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    The Alq’abaj, A Mysterious People of the Far West
    Posted on Sat, November 04, 2006 by Legate
    smillan_31 writes "An anecdote as related by Thiven the Elder, scribe to the last Prince and Viceroy of Nyrond.

    In the year 338, early in the month of Readying, the Paynim horsemen of the Relentless Horde, led by their Great Khan Ogobanuk made a treaty with the petty bandit lords who rule the inhospitable plains to the north of the Nyr Dyv. Combining their forces they crossed the Artonsamay below the bandit-town of Stoink and swept southwest in hopes of catching Radigast City unawares. Only a quickly mounted attack on the invader’s column by the Count’s guard held them off long enough to see all the city’s gates closed and a siege begun. Within the week Zagia of the House of Rax-Nyrond – Prince and Viceroy of Nyrond, and cousin to our beloved Overking, long may Pelor shine upon his reign (1)--had gathered a large number of the knights and squires of that realm, followed by a larger force of mercenaries and levy footmen, to relieve the besieged city. Gathering men of Urnst as he went he arrived to find the besiegers camp in a poor state. They had raised no earthworks and only the Oeridian bandit lords had bothered to picket their camps.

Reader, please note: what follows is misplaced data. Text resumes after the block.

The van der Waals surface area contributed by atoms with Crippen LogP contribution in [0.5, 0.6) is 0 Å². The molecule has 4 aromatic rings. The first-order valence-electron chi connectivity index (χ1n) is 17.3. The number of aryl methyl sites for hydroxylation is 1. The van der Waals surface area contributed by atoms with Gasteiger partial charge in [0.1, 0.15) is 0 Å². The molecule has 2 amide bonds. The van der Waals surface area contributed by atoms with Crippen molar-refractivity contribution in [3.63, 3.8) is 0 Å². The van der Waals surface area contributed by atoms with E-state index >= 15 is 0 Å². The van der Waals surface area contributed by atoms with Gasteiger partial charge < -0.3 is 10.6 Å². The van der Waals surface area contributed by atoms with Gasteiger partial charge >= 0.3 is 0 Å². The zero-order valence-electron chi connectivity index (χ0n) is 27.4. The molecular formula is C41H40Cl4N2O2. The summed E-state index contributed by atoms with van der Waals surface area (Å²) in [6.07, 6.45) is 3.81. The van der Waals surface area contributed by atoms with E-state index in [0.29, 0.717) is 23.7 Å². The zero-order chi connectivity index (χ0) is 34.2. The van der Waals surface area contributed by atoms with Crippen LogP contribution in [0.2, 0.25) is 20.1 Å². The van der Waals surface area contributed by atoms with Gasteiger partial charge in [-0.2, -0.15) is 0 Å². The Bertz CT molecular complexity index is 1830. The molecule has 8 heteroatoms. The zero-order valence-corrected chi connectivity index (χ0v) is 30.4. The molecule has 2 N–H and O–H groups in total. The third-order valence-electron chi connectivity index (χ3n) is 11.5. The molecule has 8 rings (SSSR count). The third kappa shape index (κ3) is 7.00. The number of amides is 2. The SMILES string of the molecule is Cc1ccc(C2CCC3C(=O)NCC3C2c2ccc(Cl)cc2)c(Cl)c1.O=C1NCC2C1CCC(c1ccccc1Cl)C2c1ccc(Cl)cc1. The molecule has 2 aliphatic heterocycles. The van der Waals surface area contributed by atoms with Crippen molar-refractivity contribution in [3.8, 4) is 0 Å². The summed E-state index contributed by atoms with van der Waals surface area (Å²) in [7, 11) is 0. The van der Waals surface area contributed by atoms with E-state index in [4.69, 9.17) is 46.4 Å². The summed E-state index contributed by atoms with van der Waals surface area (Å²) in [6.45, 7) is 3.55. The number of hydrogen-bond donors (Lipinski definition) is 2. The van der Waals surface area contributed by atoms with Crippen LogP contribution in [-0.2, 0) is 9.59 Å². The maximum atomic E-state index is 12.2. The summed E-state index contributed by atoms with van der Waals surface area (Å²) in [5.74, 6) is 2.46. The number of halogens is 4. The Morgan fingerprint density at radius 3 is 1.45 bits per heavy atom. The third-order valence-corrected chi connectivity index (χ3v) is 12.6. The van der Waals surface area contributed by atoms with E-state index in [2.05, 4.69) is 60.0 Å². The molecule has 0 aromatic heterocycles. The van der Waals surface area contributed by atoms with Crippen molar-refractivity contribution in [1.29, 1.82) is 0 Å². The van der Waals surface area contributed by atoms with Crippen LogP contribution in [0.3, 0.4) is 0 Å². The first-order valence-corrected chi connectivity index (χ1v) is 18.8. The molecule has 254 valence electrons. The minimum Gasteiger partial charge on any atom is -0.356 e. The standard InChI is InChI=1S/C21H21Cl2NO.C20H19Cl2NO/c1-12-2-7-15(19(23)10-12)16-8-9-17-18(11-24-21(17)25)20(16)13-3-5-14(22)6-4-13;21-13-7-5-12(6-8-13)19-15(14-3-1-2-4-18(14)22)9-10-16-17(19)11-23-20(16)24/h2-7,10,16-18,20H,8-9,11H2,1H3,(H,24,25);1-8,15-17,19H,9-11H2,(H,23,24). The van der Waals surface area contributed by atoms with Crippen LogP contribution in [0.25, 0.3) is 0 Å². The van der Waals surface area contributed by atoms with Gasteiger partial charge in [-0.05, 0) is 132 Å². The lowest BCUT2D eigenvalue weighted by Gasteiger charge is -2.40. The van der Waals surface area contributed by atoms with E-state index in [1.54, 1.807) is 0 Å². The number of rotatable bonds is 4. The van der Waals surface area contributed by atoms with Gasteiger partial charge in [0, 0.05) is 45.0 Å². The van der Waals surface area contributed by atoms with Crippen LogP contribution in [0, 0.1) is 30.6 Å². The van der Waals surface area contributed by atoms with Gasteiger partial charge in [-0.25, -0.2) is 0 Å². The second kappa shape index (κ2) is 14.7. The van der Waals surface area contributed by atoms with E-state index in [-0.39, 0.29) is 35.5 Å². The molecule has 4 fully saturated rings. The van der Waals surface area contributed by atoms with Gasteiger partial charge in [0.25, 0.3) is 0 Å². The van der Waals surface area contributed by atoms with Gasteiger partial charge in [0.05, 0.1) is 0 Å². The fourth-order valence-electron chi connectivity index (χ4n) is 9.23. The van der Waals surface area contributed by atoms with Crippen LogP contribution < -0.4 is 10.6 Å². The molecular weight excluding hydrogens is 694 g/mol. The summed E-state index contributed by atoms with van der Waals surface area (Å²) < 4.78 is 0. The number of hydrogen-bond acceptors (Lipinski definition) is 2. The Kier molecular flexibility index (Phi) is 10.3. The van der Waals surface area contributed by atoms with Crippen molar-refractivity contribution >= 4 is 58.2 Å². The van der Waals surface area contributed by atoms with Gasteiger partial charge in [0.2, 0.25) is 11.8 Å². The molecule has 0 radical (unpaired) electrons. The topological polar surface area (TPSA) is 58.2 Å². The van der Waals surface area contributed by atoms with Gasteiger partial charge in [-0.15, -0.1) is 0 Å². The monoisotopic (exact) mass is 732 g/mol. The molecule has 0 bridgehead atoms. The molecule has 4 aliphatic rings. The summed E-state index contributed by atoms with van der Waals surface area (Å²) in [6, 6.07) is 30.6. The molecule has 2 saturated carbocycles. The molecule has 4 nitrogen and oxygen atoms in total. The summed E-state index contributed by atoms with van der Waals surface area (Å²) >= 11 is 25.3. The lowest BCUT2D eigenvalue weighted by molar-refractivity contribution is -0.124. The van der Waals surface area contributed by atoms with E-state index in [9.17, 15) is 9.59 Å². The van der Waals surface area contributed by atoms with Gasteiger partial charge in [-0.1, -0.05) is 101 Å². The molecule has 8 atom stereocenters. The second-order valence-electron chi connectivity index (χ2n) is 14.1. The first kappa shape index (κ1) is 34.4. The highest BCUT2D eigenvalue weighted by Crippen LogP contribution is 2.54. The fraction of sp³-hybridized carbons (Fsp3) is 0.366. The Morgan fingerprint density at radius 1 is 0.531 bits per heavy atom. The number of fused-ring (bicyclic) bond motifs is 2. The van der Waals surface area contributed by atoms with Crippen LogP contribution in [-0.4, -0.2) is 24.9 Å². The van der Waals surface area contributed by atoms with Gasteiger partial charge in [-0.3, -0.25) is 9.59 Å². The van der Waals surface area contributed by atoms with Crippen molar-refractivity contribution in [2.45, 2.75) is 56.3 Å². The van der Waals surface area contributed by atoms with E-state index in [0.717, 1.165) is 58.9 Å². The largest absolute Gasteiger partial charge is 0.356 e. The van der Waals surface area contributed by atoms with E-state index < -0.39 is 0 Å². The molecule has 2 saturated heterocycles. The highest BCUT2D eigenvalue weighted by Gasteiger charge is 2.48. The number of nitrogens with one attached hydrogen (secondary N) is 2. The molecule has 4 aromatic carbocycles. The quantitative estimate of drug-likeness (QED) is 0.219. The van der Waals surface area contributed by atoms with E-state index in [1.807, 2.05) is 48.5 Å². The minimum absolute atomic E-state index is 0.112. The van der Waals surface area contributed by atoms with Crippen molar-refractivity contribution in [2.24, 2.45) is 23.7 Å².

No matter their prodigious skill on horseback the Baklunish have no stomach for siege warfare nor regard for the civilized ways of warfare, having failed to send heralds to the city to offer terms of surrender. Despite the barbarians’ lack of defensive measures, little good did it do us as they had received warning of our arrival, doubtless from one of the numerous bands of raiders our host interrupted in committing acts of rapine throughout the countryside upon whatever poor Urnsti peasants they could find.